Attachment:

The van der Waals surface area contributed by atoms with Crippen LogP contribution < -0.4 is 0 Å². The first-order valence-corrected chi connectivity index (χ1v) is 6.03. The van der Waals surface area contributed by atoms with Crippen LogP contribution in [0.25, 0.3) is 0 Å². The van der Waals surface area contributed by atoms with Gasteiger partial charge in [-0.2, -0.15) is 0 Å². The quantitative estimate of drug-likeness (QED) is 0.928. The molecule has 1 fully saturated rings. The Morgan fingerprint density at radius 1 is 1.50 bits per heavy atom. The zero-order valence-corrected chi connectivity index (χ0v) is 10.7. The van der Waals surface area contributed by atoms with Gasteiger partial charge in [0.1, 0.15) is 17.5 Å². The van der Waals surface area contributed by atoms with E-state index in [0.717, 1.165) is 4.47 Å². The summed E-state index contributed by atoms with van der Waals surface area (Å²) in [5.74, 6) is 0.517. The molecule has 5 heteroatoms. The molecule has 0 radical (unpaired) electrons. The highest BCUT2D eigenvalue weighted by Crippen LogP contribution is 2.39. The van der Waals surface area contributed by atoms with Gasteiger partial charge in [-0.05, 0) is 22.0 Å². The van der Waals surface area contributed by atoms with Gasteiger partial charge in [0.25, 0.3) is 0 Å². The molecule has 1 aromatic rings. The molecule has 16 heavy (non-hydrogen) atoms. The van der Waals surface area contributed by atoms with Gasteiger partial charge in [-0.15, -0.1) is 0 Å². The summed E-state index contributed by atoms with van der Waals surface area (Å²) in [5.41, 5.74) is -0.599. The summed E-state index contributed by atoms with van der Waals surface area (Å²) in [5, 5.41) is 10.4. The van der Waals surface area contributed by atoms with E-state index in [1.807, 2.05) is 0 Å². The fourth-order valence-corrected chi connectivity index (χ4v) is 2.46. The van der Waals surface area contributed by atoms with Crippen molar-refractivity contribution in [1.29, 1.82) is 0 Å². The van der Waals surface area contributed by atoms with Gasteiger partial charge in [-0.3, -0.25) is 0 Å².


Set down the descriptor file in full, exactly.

The van der Waals surface area contributed by atoms with Crippen LogP contribution < -0.4 is 0 Å². The first-order valence-corrected chi connectivity index (χ1v) is 6.03. The van der Waals surface area contributed by atoms with Crippen LogP contribution in [0.25, 0.3) is 0 Å². The van der Waals surface area contributed by atoms with Gasteiger partial charge in [-0.2, -0.15) is 0 Å². The quantitative estimate of drug-likeness (QED) is 0.928. The molecule has 1 fully saturated rings. The Morgan fingerprint density at radius 1 is 1.50 bits per heavy atom. The zero-order valence-corrected chi connectivity index (χ0v) is 10.7. The van der Waals surface area contributed by atoms with Gasteiger partial charge in [0.1, 0.15) is 17.5 Å². The van der Waals surface area contributed by atoms with E-state index in [0.717, 1.165) is 4.47 Å². The summed E-state index contributed by atoms with van der Waals surface area (Å²) in [5.74, 6) is 0.517. The molecule has 5 heteroatoms. The molecule has 0 radical (unpaired) electrons. The highest BCUT2D eigenvalue weighted by Crippen LogP contribution is 2.39. The van der Waals surface area contributed by atoms with Gasteiger partial charge in [-0.05, 0) is 22.0 Å². The van der Waals surface area contributed by atoms with Gasteiger partial charge in [0.25, 0.3) is 0 Å². The molecule has 1 aromatic rings. The molecule has 16 heavy (non-hydrogen) atoms. The van der Waals surface area contributed by atoms with Gasteiger partial charge in [-0.15, -0.1) is 0 Å². The summed E-state index contributed by atoms with van der Waals surface area (Å²) in [5.41, 5.74) is -0.599. The summed E-state index contributed by atoms with van der Waals surface area (Å²) in [5, 5.41) is 10.4. The van der Waals surface area contributed by atoms with E-state index in [1.807, 2.05) is 0 Å². The fourth-order valence-corrected chi connectivity index (χ4v) is 2.46. The van der Waals surface area contributed by atoms with Crippen molar-refractivity contribution in [1.29, 1.82) is 0 Å². The van der Waals surface area contributed by atoms with Gasteiger partial charge in [-0.3, -0.25) is 0 Å².